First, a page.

Vietnam's initial bold claims to "condemn China" may also have been stifled by US president Barack Obama's visit to Southeast Asia in late April, where he reassured allies in the region of Washington’s commitment to serve as an anchor of stability in Asia. However, America would not be able to sustain adequate focus upon Vietnam – Obama has plenty more gourds to submerge, always with more gourd ladles floating up above the surface of the water. Their fear is that America would not back them if China crossed a so-called 'red line'.

In its explanation of the relative silence in China's state media, Apple Daily, a Taiwan newspaper that does not see eye to eye with China's Communist party, pointed out that China and Vietnam share the same Communist political system. They suggested that China has categorized Vietnam as the "little brother" of the Communist family, albeit the fact that their relationship had been sour for over sixteen years, only recovering in 1991. For China, a different strategy has to be employed when dealing with "family matters".

For China, a different strategy has to be employed when dealing with family matters.

Dr Lingling Mao

What is interesting is also the timing of the event. This year is the 25th anniversary of the Tiananmen Square movement, and Chinese government has already tightened up the security around the Square and is closely observing the internet. As the Vietnam protests killed Chinese citizens, the hot-blooded youths of China could raise the nationalist sentiment, could condemn the government's inability to secure the safety of its citizens, could combine it with commemorating the 1989 movement – all these could easily turn into a fire ball, rolling from the north to the south and from the east to the west.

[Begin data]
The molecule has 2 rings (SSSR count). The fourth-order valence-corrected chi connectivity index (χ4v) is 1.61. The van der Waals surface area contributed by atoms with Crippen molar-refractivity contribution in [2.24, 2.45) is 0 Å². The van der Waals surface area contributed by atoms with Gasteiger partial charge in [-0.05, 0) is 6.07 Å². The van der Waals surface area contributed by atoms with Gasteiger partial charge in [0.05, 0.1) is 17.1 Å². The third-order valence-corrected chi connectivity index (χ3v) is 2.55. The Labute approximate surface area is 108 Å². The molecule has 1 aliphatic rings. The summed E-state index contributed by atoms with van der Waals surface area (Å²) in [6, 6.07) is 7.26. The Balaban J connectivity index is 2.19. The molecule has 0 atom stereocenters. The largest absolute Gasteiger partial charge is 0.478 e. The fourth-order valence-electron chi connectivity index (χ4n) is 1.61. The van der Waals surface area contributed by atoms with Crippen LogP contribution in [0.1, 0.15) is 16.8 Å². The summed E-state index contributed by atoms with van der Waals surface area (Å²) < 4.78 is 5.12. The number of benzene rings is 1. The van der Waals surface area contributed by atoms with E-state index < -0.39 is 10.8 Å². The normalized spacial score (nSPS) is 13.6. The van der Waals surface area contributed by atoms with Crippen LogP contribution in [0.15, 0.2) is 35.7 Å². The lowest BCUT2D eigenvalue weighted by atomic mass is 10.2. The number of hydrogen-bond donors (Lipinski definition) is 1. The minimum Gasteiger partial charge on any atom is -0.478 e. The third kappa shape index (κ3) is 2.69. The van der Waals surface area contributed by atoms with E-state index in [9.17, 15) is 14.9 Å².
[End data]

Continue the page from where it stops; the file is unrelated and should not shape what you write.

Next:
Yet another equally poignant reason is Beijing's confidence in the total control of this situation. As well as providing Vietnam's current economic lifeline, China has so far had the upper hand in its dealings with Vietnam, which draws from its economic and military advantages, as well as historical reference. Until 1885, Vietnam had at times been a part of China, and at times a Chinese colony. During Mao's era, Vietnam was China’s closest ally in the Communist world and in return China was Vietnam's most generous sponsor. Chinese official figures shows that by 1978 China's aid to Vietnam had reached $200 billion, of which 93.3% was aid-given gratis and 6.7% a no interest loan.

Although the territorial disputes have quietened down now, Vietnam has laid the groundwork for the next strategy to pry the island from China's grasp. Hanoi is pushing hard behind the scenes to bring more foreign players into negotiations, so that China will have to bargain in a multilateral setting with all Southeast Asian nations that have territorial claims in the South China Sea. This goes against China's preference, which is to negotiate one on one with each country.

For Beijing, the gourd of Vietnam may have been submerged for a moment, but with various interested parties making splashes over the troubled waters, how long can this gourd stay beneath the surface?

Dr. Lingling Mao
Senior lecturer in China Studies
Nottingham Trent University

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Expert opinion - China and Vietnam; over troubled waters

Published on 23 May 2014
  • Category: Press; School of Arts and Humanities